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US deploys rapid response teams to hospitals with Ebola cases

BMJ 2014; 349 doi: https://doi.org/10.1136/bmj.g6266 (Published 15 October 2014) Cite this as: BMJ 2014;349:g6266
  1. Michael McCarthy
  1. 1Seattle

The US government will deploy rapid response teams to local hospitals to help them handle any new Ebola cases, the Centers for Disease Control and Prevention (CDC) announced on Tuesday 14 October.

Tom Frieden, CDC director, said, “For any hospital anywhere in the country that has a confirmed case of Ebola, we will put a team on the ground within hours with some of the world’s leading experts in how to take care of and protect healthcare workers from Ebola infection.” The teams will include experts in infection control, laboratory science, management of Ebola treatment units, and administration of experimental treatments, he said.

The CDC is taking the action after a young female nurse became infected through taking care of a Liberian man with Ebola at a hospital in Dallas, Texas.1 Her infection prompted questions as to whether US hospitals are adequately prepared to handle Ebola patients.

The patient, Thomas Eric Duncan, 42, had been exposed to an Ebola patient in Liberia but did not develop symptoms until several days after he arrived in Dallas. He first sought care on 25 September at Texas Health Presbyterian Hospital, where he complained of fever, abdominal pain, and decreased urine output. While in the emergency department his temperature reached 103°F (39.4°C).

Although he had told the emergency room staff that he had recently been in west Africa, a diagnosis of Ebola infection was not made, and he was discharged on antibiotics with a diagnosis of sinusitis. Duncan returned to the hospital by ambulance on 28 September, and Ebola was subsequently diagnosed. Despite intensive care, which included ventilator support, renal dialysis, and treatment with an experimental antiviral drug, Duncan died on 8 October.2

The nurse, 26 year old Nina Pham of Fort Worth, Texas, who had extensive contact with Duncan during his hospitalization, was admitted to the hospital two days later on 10 October, after she developed a low grade fever. The diagnosis of Ebola infection was confirmed over the weekend. She remains in good condition in an isolation unit at the Dallas hospital. Investigators have not yet determined how Pham became infected, and 76 of the hospital staff who were in contact with Duncan—or with materials such as blood samples that might have been contaminated—are now being monitored for signs and symptoms of infection.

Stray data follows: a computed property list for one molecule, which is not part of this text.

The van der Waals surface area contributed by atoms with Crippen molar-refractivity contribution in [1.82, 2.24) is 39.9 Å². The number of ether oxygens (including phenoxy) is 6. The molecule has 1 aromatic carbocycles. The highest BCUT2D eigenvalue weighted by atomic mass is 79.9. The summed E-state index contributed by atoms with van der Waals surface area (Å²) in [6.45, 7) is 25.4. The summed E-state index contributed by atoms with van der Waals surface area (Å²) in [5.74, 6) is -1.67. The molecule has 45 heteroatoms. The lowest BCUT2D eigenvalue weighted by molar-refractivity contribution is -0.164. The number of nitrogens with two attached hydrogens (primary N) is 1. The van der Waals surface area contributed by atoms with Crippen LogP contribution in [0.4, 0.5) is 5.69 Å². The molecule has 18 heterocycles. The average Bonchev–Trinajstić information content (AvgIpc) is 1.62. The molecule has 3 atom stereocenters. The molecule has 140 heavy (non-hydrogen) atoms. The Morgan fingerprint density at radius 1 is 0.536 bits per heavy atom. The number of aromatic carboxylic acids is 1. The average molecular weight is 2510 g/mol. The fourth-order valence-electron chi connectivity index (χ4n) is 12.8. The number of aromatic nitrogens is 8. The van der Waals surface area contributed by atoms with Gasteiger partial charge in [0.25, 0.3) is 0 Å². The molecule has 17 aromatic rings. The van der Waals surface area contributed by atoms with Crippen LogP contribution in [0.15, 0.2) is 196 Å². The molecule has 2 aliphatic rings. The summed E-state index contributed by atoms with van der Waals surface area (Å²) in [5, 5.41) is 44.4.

A number of nurses’ organizations have complained that their members have not been properly trained to care for Ebola patients. In an informal survey of 2000 members of National Nurses United, the largest US nurses’ organization, 76% said that their hospital had not communicated to them any policy on admitting patients infected with Ebola, and more than a third said that their hospital had insufficient supplies of face shields and impermeable gowns.

RoseAnn DeMoro, executive director of National Nurses United, said that nurses should be given hazmat (hazardous material) suits and improved training in the use of protective gear. “There is no standard short of optimal in protective equipment and hands-on training that is acceptable,” DeMoro said.

Frieden said that, although the CDC had deployed infection control experts to the Dallas hospital, “in retrospect with 20/20 hindsight we could have sent a more robust inspection control team and been more hands-on with the hospital from day one.” He added, “I’ve been hearing loud and clear from healthcare workers from around the country that they are worried, that they don’t feel prepared to take care of a patient with Ebola.”

Under the new protocols being put in place at the Dallas hospital an infection control manager will be onsite 24 hours a day, hospital staff will undergo additional training led by two nurses from the high level biocontainment unit at Emory University Hospital in Atlanta, Georgia, and the number of staff allowed to enter the hospital’s isolation unit will be kept to a minimum. Asked whether future Ebola cases might be transferred to Emory or one of the three other high level biocontainment units in the United States, Frieden said that the option was being considered.

Texas health officials have identified 48 people in Dallas who were, or possibly were, in contact with Duncan while he was contagious. Those people have now been without symptoms for 14 or more days—two thirds of the virus’s 21 day incubation period—since their last contact with Duncan.

“While it wouldn’t be impossible that some of them would develop the disease,” Frieden said, “they have now passed through the highest risk period, and it’s decreasingly likely that any of them will develop Ebola.”

Notes

Cite this as: BMJ 2014;349:g6266

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